|| Print ||
|Written by Miss Smartypants|
|Monday, 21 September 2009 00:00|
Dear Miss Smartypants,
This fall I'll be the maid of honour at my best friend's wedding. It's the usual frustrations: expensive dress, professional hair and make up, driving all over the countryside for various showers and functions, throwing the hen do. Nothing I didn't expect or can't handle. We live in different cities now (we were roommates in university several years back), but we talk on the phone about every week so I know how the plans are going and what she needs from me. As part of a story about dinner with her future in-laws, she tells me that they said they hate piercings and none more so than neck piercings. I have a neck piercing. (I've had it for longer than I've known my friend). So she insisted I remove it for the wedding. Like, "So you'll have to take it out." Not asked, told. The conversation ended pretty soon after that, so I didn't give her an answer, not that she was looking for one. The piercing's small and at the back of my neck, and it's usually covered by my hair. I'll have my hair up for the wedding, and it might not sit low enough to cover the piercing. I've always thought of it as discreet, and now she's telling me that it'll have to go. I was really surprised that she asked me to remove it at all since that's not like her. But she's been doing a lot of not-like-her things lately. I've made other compromises, some of them pretty expensive (getting my hair and make up professional done wasn't my idea, but I am footing the bill). But she was just so . . . adamant. To be honest, I'm a little hurt that she would take their side so quickly over mine. Should I remove it for the day or should I put my foot down?
What's Next? Will I Have to Get My Tattoos Removed?
Dear Or Cover Them Up?,
The conciliatory part of me says that it's not like it's going to grow over in a couple hours (surely you would have mentioned this if it were a factor), so just take it out. But you know what? Screw that. When she asked you to be her maid of honour, she didn't ask you under that condition that you take out all your piercings, cover your tattoos, and dye your hair to match your dress. She asked you because after years of friendship and your close bond, you are the one she wants to have stand up for her. You exactly as you are. There's an epidemic in this country and the one to the south to turn weddings into three-ring circuses and to take giving the bride a little leeway on "her special day" and turn it into "let her run roughshod over you because you made the mistake of agreeing to help her out." That's what you are doing. You are shouldering some of the burden of planning and executing a wedding because you value her friendship. She, in turn, should value yours by not trying to conform you to whatever her future in-laws think is appropriate. Politely explain that you understand where she's coming from, that there are a lot of competing ideas and demands, and that you know she's just trying to ensure smooth sailing for the maximum number of people, but you won't be removing your piercing. You'd be happy to wear something small and plain (assuming you don't already), but that's as far as you'll go. She will probably remember this as hey, at least she asked (not that she did, but she'll see it that way), and you were too difficult to acquiesce to this one tiny thing. If she freaks out and turns it into a referendum on your friendship, then, yeah, you should probably give in. Until such time, hang tough. And when you get married, ask her to get her neck pierced as part of your bridal shower look.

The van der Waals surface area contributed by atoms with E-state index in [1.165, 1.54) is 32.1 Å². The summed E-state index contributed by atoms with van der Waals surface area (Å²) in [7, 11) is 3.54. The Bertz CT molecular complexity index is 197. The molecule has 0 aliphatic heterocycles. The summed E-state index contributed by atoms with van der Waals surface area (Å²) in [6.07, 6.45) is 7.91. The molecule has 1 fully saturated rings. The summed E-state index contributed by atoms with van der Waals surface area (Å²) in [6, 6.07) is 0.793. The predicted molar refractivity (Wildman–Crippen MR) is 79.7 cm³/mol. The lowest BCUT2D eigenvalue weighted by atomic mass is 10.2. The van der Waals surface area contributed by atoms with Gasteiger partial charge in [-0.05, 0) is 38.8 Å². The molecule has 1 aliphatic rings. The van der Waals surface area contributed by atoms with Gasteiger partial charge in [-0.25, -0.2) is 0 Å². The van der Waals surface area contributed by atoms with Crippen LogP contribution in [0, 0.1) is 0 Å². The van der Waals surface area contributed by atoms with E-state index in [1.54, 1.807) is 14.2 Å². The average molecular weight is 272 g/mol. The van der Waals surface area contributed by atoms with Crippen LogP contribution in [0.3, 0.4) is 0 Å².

I know this seems like an unnecessarily hard line to take on something so small, but this whole bridezilla thing has got to stop. In this instance, you've been asked to change something that's been a part of your look for years now. Something that you chose to get and that, at most, will be a minor distraction (because who is going to be staring at the back of your neck? It won't even show in photos). The in-laws probably won't even notice, and, if they do, I doubt they'll get the vapours and need to be rolled out of the reception on stretchers. She's taken something that should be no big deal and turned it into a big deal either because she's passive-aggressive (in that this is what she really wants) or because the stress and demands of the wedding have turned her into a sycophant. As offended as I am on your behalf, don't treat this as an offence. Lightly but firmly turn her down the next time you talk, and move on to other topics.
Maybe You Should Get a Congratulations Tattoo,